Alison Gillespie


Washington, DC

Alison Gillespie

As a freelance reporter, writer and editor I will happily cover almost anything, although I specialize in biology, environmental science and chemistry. My award-winning book, Hives in the City, tells the story of urban beekeepers struggling to keep their bees alive in the Mid-Atlantic.


Snow removal in cities prioritizes cars and often ignores people with disabilities

Often, Montgomery County’s public transit system seems like a poorly-executed retrofit to a car-centered community. This is especially true during snowstorms. While roads get lots of attention and people demand that they get cleared quickly, bus shelters often get buried or blocked completely. Metro stations often become inaccessible by foot due to uncleared sidewalks.
Greater Greater Washington Link to Story

Here’s how Montgomery County could prioritize pedestrian safety in White Flint, Forest Glen, and beyond

Recently three people were struck by drivers and killed in Montgomery County, illustrating the need for better pedestrian and biker safety. In our first post, we wondered what would happen if the $140 million dollars committed to certain car-centric projects like Montrose Parkway East Parkway were used for other purposes, such as increasing pedestrian safety in White Flint.

Putting Rural Schools to the Test

Bandwidth demands in the current test-heavy climate are challenging rural-school administrators. How can your telco help students succeed?
Rural Telecom magazine Link to Story

Native Ground Bees: Helpful, not Hurtful

Experts say rather than reaching for insecticide, growers should be grateful when these native bees arrive.
Modern Farmer Link to Story

Giga-Gobbledygook: Overcoming Customer Confusion About Gig Services

Rural telecom companies discuss educating customers about their choices.
Rural Telecom magazine Link to Story

A New Weapon in the War On Weeds: Flamethrowers

Long used in agriculture, land managers are now wondering whether cooking weeds to death is better than pesticides
Smithsonian Link to Story

There's a Secret World Under the Snow, and It's In Trouble »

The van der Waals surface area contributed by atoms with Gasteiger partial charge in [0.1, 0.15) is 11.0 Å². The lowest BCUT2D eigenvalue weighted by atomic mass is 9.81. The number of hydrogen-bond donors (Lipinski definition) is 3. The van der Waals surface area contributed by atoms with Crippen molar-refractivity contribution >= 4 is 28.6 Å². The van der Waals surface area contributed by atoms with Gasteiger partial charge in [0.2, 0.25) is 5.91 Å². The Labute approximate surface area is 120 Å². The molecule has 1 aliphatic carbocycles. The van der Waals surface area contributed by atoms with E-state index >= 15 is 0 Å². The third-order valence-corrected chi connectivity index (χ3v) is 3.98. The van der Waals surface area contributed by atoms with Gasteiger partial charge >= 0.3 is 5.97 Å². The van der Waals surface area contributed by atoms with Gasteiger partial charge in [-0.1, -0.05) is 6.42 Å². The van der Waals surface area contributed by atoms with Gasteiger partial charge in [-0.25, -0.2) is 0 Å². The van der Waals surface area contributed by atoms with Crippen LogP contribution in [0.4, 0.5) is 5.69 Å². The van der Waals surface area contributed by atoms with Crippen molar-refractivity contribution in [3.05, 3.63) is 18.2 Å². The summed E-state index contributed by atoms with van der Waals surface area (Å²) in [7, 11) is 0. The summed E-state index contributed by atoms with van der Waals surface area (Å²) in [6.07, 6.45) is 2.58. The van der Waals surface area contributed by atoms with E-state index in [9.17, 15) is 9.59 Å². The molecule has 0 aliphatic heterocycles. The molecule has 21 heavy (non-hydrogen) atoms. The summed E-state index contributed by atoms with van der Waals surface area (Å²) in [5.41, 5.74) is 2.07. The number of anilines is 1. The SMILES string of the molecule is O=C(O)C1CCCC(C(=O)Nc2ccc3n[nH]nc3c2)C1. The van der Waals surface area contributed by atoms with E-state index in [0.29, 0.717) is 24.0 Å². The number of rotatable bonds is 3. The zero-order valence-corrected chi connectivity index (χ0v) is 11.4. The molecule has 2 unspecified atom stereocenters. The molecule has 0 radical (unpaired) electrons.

How do animals survive under the snow? We're only beginning to understand—just as climate change may rewrite everything
Smithsonian Link to Story

The Future of Food Coloring May Be Very Slimy

Algae has been repeatedly touted as the great new super crop. Some see abundant promise in the idea of growing and making food, medicines, vitamin supplements, and biofuels from the slimy stuff. Now, Johan Andersen Ranberg, a researcher from the University of Copenhagen in Denmark, is going to investigate one more possible application: food coloring.
Modern Farmer Link to Story

These Creative Wind Turbines Will Have You Rethinking What You Know About Wind Power

Wind turbines don't have to all look the same. Here are some that are helping cities go green—and look like art in the process
Smithsonian Link to Story

What’s the Final Verdict on the Wildly Popular Flow Hive?

Jason Allen-Rouman was excited when he learned he’d be one of the first people in North America to receive a Flow Hive for his backyard. He’d been dreaming about getting an apiary set up for years, and a recent move from downtown San Francisco to a house in Washington, D.C., meant he could finally make his fantasy a reality.
Modern Farmer Link to Story

Releasing Invasive Plant Strangleholds in Urban Parks

In many US parks, invasive exotic vines have a stranglehold on trees. Those invasives don’t just look bad – they often support little in the way of native wildlife, and can limit some of the most beneficial ecological aspects of urban forests. Link to Story

Rebranding as You Move Toward a Broadband Future

Rebranding doesn't just mean a new name. Externally, it can mean reassuring your customers and enticing them to stick around as you grow. Internally it can demand a new approach to customer service and staff management. Learn about the challenges telcos have faced as they've changed their brands to better fit a broadband future.
Rural Telecom magazine Link to Story


Alison Gillespie

I live in Silver Spring, Maryland, just outside of Washington, DC.

In addition to writing about science and the environment for various publications, I sometimes write copy for non-profit groups and a few select trade organizations.

My non-fiction book about urban beekeepers and their bees was published in 2014 and is for sale online and in select bookstores. You can find more details at the book's website:

Before going freelance I worked for several non-profit organizations, writing newsletter articles, annual reports, and press releases. I also maintained press databases and pitched stories to editors.

When not at my computer writing, I like to hike and explore the streams of Maryland. I am a passionate gardener who likes to watch the bees land on flower tops in the summer and the birds find berries in the winter. My ultimate gardening dream is to attract frogs and toads to my urban pond.

I'm eager to take on new freelance assignments, and available to give talks about my book.